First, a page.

First... your two batteries are 62 amp hour each. That 675amp etc is a rating for engine starting. This number is fine for turning over an engine starter, but not for RV House Batteries.
Your batteries are Group 24. That's a basic size description. Because of a GP 24's physical size only so much storage can be built into them. 65 to 70 Amp Hours is common, but I've seen some more expensive models with up to 80 aHs.
The best way to determine if you need new batteries is to remove them, take them to an auto repair or parts store and have them load tested. But they're likely to tell you that one or both is shot. If one is shot then you must replace both.
Now, If you'd like more powerful house batteries able to provide more power to run things when you are not plugged into shore power or not running the generator you should NOT buy batteries like what you have.
Oh, you can buy Group 24 batteries if you wish, but I'd suggest since those batteries do not start any vehicle that you buy true deep cycle batteries that are made specifically for the duty you use them for.
True Deep Cycle batteries will cost more and if you don't ever camp without plugging into shore power then perhaps you won't want to spend the extra money.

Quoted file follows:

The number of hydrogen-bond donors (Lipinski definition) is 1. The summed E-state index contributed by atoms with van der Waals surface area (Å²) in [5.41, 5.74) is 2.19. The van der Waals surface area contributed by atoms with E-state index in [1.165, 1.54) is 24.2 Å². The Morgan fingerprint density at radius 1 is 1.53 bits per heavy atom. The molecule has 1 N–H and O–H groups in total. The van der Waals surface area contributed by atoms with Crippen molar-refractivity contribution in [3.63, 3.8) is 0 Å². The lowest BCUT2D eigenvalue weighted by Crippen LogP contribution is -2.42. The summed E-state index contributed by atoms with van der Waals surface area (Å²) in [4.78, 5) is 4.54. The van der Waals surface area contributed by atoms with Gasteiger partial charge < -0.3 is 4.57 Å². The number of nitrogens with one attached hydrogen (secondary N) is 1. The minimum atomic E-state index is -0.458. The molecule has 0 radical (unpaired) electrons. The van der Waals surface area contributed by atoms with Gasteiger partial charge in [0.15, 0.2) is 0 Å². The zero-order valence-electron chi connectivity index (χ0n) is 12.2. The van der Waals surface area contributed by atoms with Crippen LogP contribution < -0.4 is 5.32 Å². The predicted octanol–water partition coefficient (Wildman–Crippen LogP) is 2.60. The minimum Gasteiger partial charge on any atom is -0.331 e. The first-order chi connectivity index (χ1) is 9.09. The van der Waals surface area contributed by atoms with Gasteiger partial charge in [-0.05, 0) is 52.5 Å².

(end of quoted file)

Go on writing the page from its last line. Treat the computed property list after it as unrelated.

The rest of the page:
By the way those batteries on your RV now are Wet Cell and require regular maintenance to stay healthy. If you spend extra for AGM batteries you'll never have to do any maintenance... ever, really.
Lastly, many people that do camp without shore power replace the two Group 24 batteries with Group 31 - a larger battery that typically has 100 aHs of power.
A good true Deep Cycle AGM Group 31 battery will cost about $280 to $350. So more than twice as much as the batteries you currently have in your RV. I'm not positive if Group 31 fit the Navion but I believe others here have switched to them without issue.
It depends on what you want to do, how you camp and how much you want to spend.
By the way, I'd be remiss if I didn't mention Lithium batteries as a choice. They are better by every measure, more power, faster recharge, zero maintenance and up to a 10-year life span, but they will cost about $1000 per battery. Cheaper in the long run probably. But not super affordable in the short term.
Hope all this helps. By the way House Batteries and battery types is a HUGE topic and one that can take significant study to fully get a handle on all the nuances.
Here's an example of a Group 24 AGM that fits your Navion and has 85 amp hours of true deep cycle power storage: